With the recent end of NASA's manned space shuttle program, millions of interested fans have been left at the proverbial altar wondering, "What's next?" and -- while no single country or agency can wholly respond to this question -- some answers can be found at the European Space Operations Centre (ESOC) in Darmstadt, Germany.
Part of the larger European Space Agency (ESA), the ESOC is undertaking some of the most compelling and contemporary research in the world and is charged with the mission control of all European non-manned missions to space. I was recently granted a behind-the-scenes look at the ESA's German-based command center and was able to speak to four of the scientists and engineers behind these spectacular advances.
Mars Express with Engineer Thomas Ormston
Mars Express (MEX) was launched in mid-2003 and, while one of its main components - the Beagle 2 Mars lander - failed, MEX has yielded some never-before-seen data and images, providing a priceless amount of insight into the past, present and potential future of Mars. For instance, MEX was the first spacecraft to detect methane in Mars' atmosphere and was also the first in discovering Martian sub-surface water, both raising provocative questions regarding the potential for life on the Red Planet. In addition, MEX's mounted VMC camera is the only camera to capture a full-orbit video of any planet other than Earth. As an added bonus, MEX's polar orbit occasionally intersects with Phobos' - one of Mars' two moons - equatorial orbit, providing some insight into the mysterious moon that appears to defy all logic as to its origin in our solar system.
Rosetta Mission with SOM (Spacecraft Operations Manager) Andrea Accomazzo
Seven years into a ten year mission, ESA and ESOC have committed a vast amount of time and effort to Rosetta, a mission whose goal is entirely novel to autonomous space exploration. Recently placed in hibernation, Rosetta is currently the farthest reaching solar-powered spacecraft in history. As of now, Rosetta is orbiting at a distance of 679.7 million kilometers from Earth and will reach its peak distance in December 2012 at 937.1 million kilometers from Earth. Distance is not the name of the game for Rosetta, though, and the scientists and engineers of ESOC will be operating at much higher stakes upon awakening the long-distance spacecraft. ESOC and Rosetta engineers plans to orbit and land on a comet, something that no space agency has ever successfully attempted.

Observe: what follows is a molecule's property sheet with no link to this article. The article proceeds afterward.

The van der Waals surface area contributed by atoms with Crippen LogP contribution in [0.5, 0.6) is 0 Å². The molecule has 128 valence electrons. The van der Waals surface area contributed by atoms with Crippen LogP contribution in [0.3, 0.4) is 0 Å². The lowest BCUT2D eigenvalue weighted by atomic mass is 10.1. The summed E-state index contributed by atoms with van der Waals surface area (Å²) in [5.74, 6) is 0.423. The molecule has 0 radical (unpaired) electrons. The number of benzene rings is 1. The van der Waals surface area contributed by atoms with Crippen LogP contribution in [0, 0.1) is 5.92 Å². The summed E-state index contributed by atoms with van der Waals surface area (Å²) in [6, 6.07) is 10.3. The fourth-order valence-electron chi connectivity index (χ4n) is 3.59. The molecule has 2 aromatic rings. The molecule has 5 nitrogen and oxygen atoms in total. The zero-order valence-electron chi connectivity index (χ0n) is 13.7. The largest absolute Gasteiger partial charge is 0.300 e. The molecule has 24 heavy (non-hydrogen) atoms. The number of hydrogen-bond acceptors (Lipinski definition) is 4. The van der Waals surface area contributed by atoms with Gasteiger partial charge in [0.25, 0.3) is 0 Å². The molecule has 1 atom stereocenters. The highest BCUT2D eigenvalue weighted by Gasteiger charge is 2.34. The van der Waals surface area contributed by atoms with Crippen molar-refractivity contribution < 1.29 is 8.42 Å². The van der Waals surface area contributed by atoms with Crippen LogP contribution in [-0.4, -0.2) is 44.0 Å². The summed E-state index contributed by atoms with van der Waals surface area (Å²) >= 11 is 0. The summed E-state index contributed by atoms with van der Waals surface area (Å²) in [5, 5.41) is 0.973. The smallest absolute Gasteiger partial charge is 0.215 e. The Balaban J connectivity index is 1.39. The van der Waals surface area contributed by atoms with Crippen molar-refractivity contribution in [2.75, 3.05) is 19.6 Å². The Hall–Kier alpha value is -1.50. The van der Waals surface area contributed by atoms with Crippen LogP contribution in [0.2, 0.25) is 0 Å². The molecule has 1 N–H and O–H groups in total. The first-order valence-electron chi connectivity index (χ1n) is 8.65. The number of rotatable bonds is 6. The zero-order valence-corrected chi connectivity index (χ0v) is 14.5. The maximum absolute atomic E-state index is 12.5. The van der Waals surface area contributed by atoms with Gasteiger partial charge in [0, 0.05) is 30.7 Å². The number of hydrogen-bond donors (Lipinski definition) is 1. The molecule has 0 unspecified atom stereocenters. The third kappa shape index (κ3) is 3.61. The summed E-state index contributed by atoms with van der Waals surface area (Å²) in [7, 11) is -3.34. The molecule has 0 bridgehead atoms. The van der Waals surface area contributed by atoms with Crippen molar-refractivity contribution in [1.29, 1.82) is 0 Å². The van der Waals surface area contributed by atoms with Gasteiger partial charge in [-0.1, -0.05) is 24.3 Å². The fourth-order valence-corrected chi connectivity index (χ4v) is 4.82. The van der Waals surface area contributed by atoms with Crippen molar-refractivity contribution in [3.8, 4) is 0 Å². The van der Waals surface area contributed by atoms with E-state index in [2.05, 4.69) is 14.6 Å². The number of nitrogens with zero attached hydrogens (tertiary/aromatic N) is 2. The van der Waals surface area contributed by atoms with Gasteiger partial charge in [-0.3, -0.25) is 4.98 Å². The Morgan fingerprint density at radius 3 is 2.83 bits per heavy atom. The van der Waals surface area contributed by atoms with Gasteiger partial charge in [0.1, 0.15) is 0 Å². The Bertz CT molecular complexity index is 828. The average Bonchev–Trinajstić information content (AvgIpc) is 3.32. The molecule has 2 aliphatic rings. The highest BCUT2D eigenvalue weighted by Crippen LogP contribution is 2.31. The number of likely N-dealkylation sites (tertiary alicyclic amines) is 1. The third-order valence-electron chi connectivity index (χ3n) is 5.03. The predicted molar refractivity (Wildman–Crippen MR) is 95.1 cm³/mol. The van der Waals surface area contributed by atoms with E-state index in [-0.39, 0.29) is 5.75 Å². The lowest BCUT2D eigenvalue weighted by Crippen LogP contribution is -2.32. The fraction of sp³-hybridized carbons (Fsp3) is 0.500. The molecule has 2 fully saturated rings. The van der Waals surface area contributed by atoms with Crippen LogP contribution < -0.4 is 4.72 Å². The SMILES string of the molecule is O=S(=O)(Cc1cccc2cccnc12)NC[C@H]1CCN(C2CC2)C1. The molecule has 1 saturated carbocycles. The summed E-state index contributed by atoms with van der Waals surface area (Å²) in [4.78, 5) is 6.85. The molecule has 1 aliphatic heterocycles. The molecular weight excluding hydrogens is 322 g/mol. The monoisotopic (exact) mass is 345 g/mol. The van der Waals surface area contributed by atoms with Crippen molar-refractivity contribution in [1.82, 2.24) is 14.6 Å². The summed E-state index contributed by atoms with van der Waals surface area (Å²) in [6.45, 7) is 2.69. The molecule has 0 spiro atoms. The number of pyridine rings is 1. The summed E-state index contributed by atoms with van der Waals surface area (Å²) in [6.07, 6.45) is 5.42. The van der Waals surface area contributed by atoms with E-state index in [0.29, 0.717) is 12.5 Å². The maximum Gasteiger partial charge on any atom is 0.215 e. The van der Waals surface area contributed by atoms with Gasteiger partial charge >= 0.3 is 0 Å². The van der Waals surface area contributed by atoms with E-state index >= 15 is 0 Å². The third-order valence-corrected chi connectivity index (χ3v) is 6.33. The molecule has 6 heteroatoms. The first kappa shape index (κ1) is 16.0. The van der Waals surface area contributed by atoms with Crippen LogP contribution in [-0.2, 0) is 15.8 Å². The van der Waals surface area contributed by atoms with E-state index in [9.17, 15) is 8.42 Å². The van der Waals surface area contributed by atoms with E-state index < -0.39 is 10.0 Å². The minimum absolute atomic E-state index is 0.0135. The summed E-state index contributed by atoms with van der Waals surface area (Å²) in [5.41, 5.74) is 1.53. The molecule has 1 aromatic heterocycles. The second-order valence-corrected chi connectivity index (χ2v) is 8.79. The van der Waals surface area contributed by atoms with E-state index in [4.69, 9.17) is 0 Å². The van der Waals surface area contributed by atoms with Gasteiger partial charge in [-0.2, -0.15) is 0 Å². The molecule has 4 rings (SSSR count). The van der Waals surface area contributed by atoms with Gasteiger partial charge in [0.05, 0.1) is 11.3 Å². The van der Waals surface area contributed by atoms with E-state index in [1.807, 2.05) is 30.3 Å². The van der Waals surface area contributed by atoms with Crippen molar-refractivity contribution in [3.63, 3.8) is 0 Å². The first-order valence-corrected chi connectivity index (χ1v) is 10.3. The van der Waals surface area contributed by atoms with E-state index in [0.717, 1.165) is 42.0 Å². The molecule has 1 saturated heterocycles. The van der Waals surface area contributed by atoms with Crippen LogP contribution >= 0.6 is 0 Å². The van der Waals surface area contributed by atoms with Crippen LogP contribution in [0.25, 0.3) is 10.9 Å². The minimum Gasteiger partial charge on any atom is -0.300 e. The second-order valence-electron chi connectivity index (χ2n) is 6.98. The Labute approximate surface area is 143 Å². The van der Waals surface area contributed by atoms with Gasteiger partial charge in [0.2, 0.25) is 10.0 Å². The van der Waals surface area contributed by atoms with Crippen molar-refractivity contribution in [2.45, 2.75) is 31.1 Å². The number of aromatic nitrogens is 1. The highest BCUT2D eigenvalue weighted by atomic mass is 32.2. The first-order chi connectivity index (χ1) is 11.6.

Space Debris with Prof. Dr. Heiner Klinkrad
The problem of space debris (SD) may initially seem trivial but, in reality, orbiting debris is both a major financial liability and a matter of life and death to the mission astronauts themselves. SD will typically impact man-made objects in space at a speed of about 10 kilometers per second. To put this in perspective, machine gun bullets typically are fired at a speed of 800 meters per second. When ESOC scientist Dr. Heiner Klinkrad test-fired a one-centimeter projectile at a "mere" 8 kilometers per second into a solid aluminum block, the results were catastrophic. In particular, notice that - while the projectile didn't fully penetrate the aluminum - the shockwaves it sent fractured the side opposite of impact. If this happened on the ISS, this fracturing would have peppered astronauts with deadly shrapnel. With that in mind, learning how to both mitigate the accumulation of SD and begin planning remediation processes - while navigating the various international political issues that come with removing satellites from orbit - is crucial to the future of our orbital presence around Earth, both manned and autonomous.
ERS-2 De-Orbiting with SOM Dr. Frank Diekmann
When it comes to space programs, a satellite's blast into the cosmos almost certainly overshadows its return journey. Don't tell that to Dr. Diekmann and the control crew of ERS-2, an aging satellite that recently completed its scientific mission and is now being stepped through the Earth's atmosphere in a procedure that, once again, has never been attempted at ESOC. Being an older spacecraft, ERS-2 features a host of technical issues - common to vessels that have endured an extended tour in the rigors of space - and malfunctions have spread to a variety of positioning instruments, making the controlled descent of ERS-2 all the more difficult. Working virtually seven days per week, though, the ERS-2 crew is carefully navigating the lower reaches of orbit at a relatively cozy 690 kilometers above Earth. De-orbiting is not a quick process, though, and while the work of the ERS-2 crew is currently scheduled to end in September 2011, the satellite will continue its slow and steady descent for an additional 10-14 years, eventually vaporizing in Earth's atmosphere.